City mulls paying $1 million for future fire station site
Published: Tuesday, February 19, 2013 at 5:37 p.m.
Last Modified: Tuesday, February 19, 2013 at 5:37 p.m.
Gainesville is eyeing the $1 million purchase of a city block on South Main Street as the future site of its downtown fire station.
The City Commission is scheduled to vote Thursday on contracts to buy two developed parcels that make up the block.
The properties total roughly 1.5 acres and stretch from South Main Street to Southeast First Street and Southeast Fifth Avenue to Southeast Sixth Avenue.
Right now, Everyman Sound Company; the Repurpose Project, a nonprofit art gallery and “trash to treasure” shop; and The Church of Holy Colors art and music space occupy the block. The site is also the parking area for the Citizens Co-op, the Civic Media Center and other tenants in a burgeoning arts district along South Main.
Members of that community have expressed concern that the relocation of the Repurpose Project and The Church of Holy Colors, and the loss of the parking area many tenants rely on, would mean a step backward for the ongoing revival along South Main.
Chris Fillie, who owns the renovated storefronts that house the Citizens Co-op and the Civic Media Center, said the city has been receptive to the concerns.
“I feel very confident that the city is going to do everything they can to provide parking for the area,” Fillie said.
One option under consideration is the addition of angled, on-street parking along Southeast Fifth Avenue.
Under the terms of the proposed contracts, the city will pay above the appraised value for each parcel and a combined total of $1.045 million.
An appraisal report valued each property at $485,000, said Sam Bridges, the city’s land rights coordinator.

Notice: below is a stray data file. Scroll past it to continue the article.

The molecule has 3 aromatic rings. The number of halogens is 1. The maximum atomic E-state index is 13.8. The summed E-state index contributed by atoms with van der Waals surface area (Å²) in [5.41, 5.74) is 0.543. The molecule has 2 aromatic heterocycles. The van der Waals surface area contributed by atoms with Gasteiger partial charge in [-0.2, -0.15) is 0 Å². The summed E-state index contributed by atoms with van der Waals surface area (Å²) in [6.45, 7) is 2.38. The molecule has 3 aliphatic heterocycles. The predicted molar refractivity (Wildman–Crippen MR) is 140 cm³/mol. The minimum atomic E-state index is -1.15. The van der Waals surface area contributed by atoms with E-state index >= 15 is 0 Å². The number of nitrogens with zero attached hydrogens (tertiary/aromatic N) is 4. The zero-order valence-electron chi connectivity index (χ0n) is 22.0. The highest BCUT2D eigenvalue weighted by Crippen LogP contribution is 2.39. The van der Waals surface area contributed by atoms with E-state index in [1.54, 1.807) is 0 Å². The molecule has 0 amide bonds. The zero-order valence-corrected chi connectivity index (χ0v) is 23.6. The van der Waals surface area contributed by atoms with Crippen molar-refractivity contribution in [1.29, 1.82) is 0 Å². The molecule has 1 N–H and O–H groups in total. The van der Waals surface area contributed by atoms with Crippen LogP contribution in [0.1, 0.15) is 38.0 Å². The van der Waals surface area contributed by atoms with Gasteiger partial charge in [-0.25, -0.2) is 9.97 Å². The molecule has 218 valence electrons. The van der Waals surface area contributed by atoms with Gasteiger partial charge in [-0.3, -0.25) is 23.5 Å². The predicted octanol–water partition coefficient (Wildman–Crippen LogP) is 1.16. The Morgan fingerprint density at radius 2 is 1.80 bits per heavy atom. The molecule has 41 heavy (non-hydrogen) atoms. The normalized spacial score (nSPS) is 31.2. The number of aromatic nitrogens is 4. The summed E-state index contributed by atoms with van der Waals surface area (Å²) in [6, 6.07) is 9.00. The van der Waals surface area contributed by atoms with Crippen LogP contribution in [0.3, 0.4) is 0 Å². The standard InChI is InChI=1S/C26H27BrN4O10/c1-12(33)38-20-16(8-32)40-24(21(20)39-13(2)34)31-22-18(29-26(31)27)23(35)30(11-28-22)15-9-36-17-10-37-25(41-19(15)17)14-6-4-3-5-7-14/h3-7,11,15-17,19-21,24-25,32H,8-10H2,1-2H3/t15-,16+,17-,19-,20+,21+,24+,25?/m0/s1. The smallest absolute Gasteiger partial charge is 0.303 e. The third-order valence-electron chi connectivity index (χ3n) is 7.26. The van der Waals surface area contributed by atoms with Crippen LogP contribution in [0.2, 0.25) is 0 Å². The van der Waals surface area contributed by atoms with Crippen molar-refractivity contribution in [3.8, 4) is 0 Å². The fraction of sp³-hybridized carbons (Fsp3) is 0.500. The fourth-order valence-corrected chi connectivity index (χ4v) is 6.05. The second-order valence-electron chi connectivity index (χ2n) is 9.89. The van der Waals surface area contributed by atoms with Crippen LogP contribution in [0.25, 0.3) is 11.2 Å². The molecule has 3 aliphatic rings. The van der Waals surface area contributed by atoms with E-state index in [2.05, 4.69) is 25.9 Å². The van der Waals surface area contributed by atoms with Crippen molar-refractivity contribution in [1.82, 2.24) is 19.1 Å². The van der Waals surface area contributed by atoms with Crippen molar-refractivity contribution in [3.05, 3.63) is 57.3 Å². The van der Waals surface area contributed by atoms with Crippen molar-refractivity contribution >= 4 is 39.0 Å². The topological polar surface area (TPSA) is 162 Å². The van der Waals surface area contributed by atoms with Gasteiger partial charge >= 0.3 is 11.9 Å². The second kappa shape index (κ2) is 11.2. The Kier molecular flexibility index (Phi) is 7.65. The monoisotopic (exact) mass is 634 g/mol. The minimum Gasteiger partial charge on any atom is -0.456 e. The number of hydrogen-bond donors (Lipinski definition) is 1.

The purchase agreement going to the City Commission would pay Peter Theoktisto, the owner of Everyman Sound Company and the land the business stands on, $515,000. David Mathia, who owns the parcel with the Repurpose Project, The Church of Holy Colors and the parking area for other tenants in the arts district, would receive $530,000.
Bridges said the price negotiated with Theoktisto took into account that he would have to buy land somewhere else to relocate his business. The proposed contract with Mathia has a down payment of $125,000, with the city paying the balance by Oct. 30, 2014, Bridges said. In exchange for Mathia waiting more than a year to receive full payment, the city’s proposed purchase price includes interest on that balance, Bridges said.
Fire Chief Gene Prince said the Repurpose Project and The Church of Holy Colors will have until the end of September 2014 to relocate.
Evan Galbicka, the co-founder of The Church of Holy Colors, said he might relocate from the brightly colored yellow, peach, purple, blue and aqua former church building to the converted warehouse in southeast Gainesville that houses local music label and studio Elestial Sounds. Mike Myers, with the Repurpose Project, said the city is working with his nonprofit to identify potential sites.
Myers, who sells art and jewelry made from items that might otherwise be thrown out, said he is interested in salvaging as much wood and construction materials as possible before the buildings housing The Church of Holy Colors and the Repurpose Project are demolished.
The city’s current fire station on the 400 block of South Main is more than 50 years old. Prince said the department needs a larger, modern building to accommodate the growth of the next 50 years, including the 5.5 million square feet of floor space planned in Innovation Square.
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